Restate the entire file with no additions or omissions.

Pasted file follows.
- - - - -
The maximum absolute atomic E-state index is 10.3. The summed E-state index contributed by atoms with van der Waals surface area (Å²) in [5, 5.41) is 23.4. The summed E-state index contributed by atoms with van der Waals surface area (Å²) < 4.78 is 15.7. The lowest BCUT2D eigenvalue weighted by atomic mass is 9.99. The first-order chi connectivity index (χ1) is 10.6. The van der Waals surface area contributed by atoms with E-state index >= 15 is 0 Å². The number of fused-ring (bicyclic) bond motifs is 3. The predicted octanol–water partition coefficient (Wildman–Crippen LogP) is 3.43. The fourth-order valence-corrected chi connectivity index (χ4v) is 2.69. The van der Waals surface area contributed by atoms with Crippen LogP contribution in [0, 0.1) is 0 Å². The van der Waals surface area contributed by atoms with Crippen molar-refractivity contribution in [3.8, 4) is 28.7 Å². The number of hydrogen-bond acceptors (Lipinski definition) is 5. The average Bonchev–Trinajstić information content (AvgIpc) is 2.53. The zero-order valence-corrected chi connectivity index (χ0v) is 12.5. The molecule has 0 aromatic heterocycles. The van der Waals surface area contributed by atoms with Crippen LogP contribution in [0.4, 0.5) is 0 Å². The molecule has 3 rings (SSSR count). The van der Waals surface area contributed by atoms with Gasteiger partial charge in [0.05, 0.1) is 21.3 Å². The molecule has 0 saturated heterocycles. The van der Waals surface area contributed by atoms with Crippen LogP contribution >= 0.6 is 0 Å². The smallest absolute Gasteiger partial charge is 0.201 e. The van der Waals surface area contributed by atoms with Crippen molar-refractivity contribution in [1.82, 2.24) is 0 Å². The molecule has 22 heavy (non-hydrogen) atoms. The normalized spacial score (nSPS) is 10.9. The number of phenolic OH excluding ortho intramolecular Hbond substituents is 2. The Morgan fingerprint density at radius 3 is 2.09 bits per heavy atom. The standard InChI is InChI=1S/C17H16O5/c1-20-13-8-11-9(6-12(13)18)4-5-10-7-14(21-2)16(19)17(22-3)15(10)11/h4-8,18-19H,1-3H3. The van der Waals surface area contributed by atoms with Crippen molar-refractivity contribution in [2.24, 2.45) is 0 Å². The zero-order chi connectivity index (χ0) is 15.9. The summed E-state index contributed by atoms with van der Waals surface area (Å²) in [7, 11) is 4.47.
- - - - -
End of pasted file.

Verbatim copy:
The maximum absolute atomic E-state index is 10.3. The summed E-state index contributed by atoms with van der Waals surface area (Å²) in [5, 5.41) is 23.4. The summed E-state index contributed by atoms with van der Waals surface area (Å²) < 4.78 is 15.7. The lowest BCUT2D eigenvalue weighted by atomic mass is 9.99. The first-order chi connectivity index (χ1) is 10.6. The van der Waals surface area contributed by atoms with E-state index >= 15 is 0 Å². The number of fused-ring (bicyclic) bond motifs is 3. The predicted octanol–water partition coefficient (Wildman–Crippen LogP) is 3.43. The fourth-order valence-corrected chi connectivity index (χ4v) is 2.69. The van der Waals surface area contributed by atoms with Crippen LogP contribution in [0, 0.1) is 0 Å². The van der Waals surface area contributed by atoms with Crippen molar-refractivity contribution in [3.8, 4) is 28.7 Å². The number of hydrogen-bond acceptors (Lipinski definition) is 5. The average Bonchev–Trinajstić information content (AvgIpc) is 2.53. The zero-order valence-corrected chi connectivity index (χ0v) is 12.5. The molecule has 0 aromatic heterocycles. The van der Waals surface area contributed by atoms with Crippen LogP contribution in [0.4, 0.5) is 0 Å². The molecule has 3 rings (SSSR count). The van der Waals surface area contributed by atoms with Gasteiger partial charge in [0.05, 0.1) is 21.3 Å². The molecule has 0 saturated heterocycles. The van der Waals surface area contributed by atoms with Crippen LogP contribution >= 0.6 is 0 Å². The smallest absolute Gasteiger partial charge is 0.201 e. The van der Waals surface area contributed by atoms with Crippen molar-refractivity contribution in [1.82, 2.24) is 0 Å². The molecule has 22 heavy (non-hydrogen) atoms. The normalized spacial score (nSPS) is 10.9. The number of phenolic OH excluding ortho intramolecular Hbond substituents is 2. The Morgan fingerprint density at radius 3 is 2.09 bits per heavy atom. The standard InChI is InChI=1S/C17H16O5/c1-20-13-8-11-9(6-12(13)18)4-5-10-7-14(21-2)16(19)17(22-3)15(10)11/h4-8,18-19H,1-3H3. The van der Waals surface area contributed by atoms with Crippen molar-refractivity contribution in [2.24, 2.45) is 0 Å². The zero-order chi connectivity index (χ0) is 15.9. The summed E-state index contributed by atoms with van der Waals surface area (Å²) in [7, 11) is 4.47.